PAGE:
The risk of distracted driving
Wednesday, March 12, 2014
Motor vehicle accidents continue to plague our country’s streets and highways. Tragically, these collisions affect young people more frequently than older drivers, and can result in permanent injuries, disability and even death. With the use of cell phones becoming so common, we have all heard ads recently warning us of the dangers of text messaging while driving. However, this article from The New England Journal of Medicine highlights several important points about any form of “distracted driving,” which includes dialing a phone, eating, reaching for an object, and sending or receiving text messages.
In this study, researchers from Virginia installed cameras and GPS into the cars of volunteers. They followed these people for a period of roughly 1 year, allowing them to drive normally. They collected information on their driving habits and recorded events when a crash or near-crash occurred. The two groups of volunteers were “new drivers” with an average age of 16, and “experienced drivers” with an average age of 36. They found that any activity that takes your eyes and attention off the road had a significant risk of getting into an accident. Dialing a phone, reaching for a phone, sending or receiving text messages, looking at a roadside object, and eating all was associated with a crash or near-crash. The risks were higher in younger drivers, but older drivers had a high risk of an accident when they were distracted too.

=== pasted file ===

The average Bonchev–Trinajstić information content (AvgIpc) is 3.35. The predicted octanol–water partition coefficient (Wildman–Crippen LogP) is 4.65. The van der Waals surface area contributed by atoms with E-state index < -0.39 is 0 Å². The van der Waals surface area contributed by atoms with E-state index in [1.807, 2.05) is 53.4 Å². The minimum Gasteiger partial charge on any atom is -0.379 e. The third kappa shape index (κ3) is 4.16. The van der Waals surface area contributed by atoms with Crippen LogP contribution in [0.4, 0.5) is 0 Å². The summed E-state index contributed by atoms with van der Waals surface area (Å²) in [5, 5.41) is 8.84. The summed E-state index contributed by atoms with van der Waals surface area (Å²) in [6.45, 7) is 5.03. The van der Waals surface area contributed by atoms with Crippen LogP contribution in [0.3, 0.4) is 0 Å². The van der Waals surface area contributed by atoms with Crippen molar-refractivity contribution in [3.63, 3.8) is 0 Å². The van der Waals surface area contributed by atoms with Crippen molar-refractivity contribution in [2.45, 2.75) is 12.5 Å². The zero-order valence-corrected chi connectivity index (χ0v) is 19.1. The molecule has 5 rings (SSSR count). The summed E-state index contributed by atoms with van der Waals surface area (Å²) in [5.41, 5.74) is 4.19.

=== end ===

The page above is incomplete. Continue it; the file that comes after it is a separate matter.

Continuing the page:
This article confirms what we all would assume to be true, and it goes back to the basics of “Drivers Ed.” We are all so used to being in our cars, and cars have become so comfortable, that it is easy to forget that we are traveling at 65 miles per hour and even a little mistake can have huge consequences. The risks are not limited to just “Don’t text and drive,” because receiving a text message and even looking at the side of the road too long can cause an accident. Hopefully, this information will remind us all that driving requires our full attention.